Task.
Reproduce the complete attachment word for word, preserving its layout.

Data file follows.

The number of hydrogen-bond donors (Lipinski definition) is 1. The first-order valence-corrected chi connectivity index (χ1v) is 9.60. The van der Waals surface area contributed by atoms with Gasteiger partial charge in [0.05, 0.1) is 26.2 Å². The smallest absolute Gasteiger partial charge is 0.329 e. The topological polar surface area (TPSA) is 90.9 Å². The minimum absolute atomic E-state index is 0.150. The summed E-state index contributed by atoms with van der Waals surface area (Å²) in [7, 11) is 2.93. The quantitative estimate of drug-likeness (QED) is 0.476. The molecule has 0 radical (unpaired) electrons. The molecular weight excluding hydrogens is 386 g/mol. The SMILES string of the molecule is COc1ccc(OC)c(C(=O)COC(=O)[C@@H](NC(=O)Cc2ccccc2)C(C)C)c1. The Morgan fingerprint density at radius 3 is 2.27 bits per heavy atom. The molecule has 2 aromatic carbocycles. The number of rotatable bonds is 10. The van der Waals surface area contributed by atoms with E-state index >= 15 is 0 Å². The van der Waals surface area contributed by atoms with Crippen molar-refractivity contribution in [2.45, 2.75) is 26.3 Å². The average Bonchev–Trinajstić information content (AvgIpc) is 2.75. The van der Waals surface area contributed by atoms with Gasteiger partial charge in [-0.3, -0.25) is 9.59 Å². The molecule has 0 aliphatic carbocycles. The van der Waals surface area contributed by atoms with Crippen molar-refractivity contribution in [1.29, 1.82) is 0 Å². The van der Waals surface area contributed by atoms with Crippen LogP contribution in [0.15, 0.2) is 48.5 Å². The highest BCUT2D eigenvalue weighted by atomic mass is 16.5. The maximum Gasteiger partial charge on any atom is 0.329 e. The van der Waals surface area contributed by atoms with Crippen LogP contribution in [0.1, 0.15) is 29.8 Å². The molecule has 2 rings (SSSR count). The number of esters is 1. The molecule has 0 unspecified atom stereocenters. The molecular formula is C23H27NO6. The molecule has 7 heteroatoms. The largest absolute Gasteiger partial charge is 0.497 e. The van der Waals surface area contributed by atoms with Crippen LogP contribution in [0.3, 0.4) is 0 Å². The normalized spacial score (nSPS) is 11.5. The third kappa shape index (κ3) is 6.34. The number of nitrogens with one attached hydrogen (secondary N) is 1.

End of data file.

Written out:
The number of hydrogen-bond donors (Lipinski definition) is 1. The first-order valence-corrected chi connectivity index (χ1v) is 9.60. The van der Waals surface area contributed by atoms with Gasteiger partial charge in [0.05, 0.1) is 26.2 Å². The smallest absolute Gasteiger partial charge is 0.329 e. The topological polar surface area (TPSA) is 90.9 Å². The minimum absolute atomic E-state index is 0.150. The summed E-state index contributed by atoms with van der Waals surface area (Å²) in [7, 11) is 2.93. The quantitative estimate of drug-likeness (QED) is 0.476. The molecule has 0 radical (unpaired) electrons. The molecular weight excluding hydrogens is 386 g/mol. The SMILES string of the molecule is COc1ccc(OC)c(C(=O)COC(=O)[C@@H](NC(=O)Cc2ccccc2)C(C)C)c1. The Morgan fingerprint density at radius 3 is 2.27 bits per heavy atom. The molecule has 2 aromatic carbocycles. The number of rotatable bonds is 10. The van der Waals surface area contributed by atoms with E-state index >= 15 is 0 Å². The van der Waals surface area contributed by atoms with Crippen molar-refractivity contribution in [2.45, 2.75) is 26.3 Å². The average Bonchev–Trinajstić information content (AvgIpc) is 2.75. The van der Waals surface area contributed by atoms with Gasteiger partial charge in [-0.3, -0.25) is 9.59 Å². The molecule has 0 aliphatic carbocycles. The van der Waals surface area contributed by atoms with Crippen molar-refractivity contribution in [1.29, 1.82) is 0 Å². The van der Waals surface area contributed by atoms with Crippen LogP contribution in [0.15, 0.2) is 48.5 Å². The highest BCUT2D eigenvalue weighted by atomic mass is 16.5. The maximum Gasteiger partial charge on any atom is 0.329 e. The van der Waals surface area contributed by atoms with Crippen LogP contribution in [0.1, 0.15) is 29.8 Å². The molecule has 2 rings (SSSR count). The number of esters is 1. The molecule has 0 unspecified atom stereocenters. The molecular formula is C23H27NO6. The molecule has 7 heteroatoms. The largest absolute Gasteiger partial charge is 0.497 e. The van der Waals surface area contributed by atoms with Crippen LogP contribution in [0.3, 0.4) is 0 Å². The normalized spacial score (nSPS) is 11.5. The third kappa shape index (κ3) is 6.34. The number of nitrogens with one attached hydrogen (secondary N) is 1.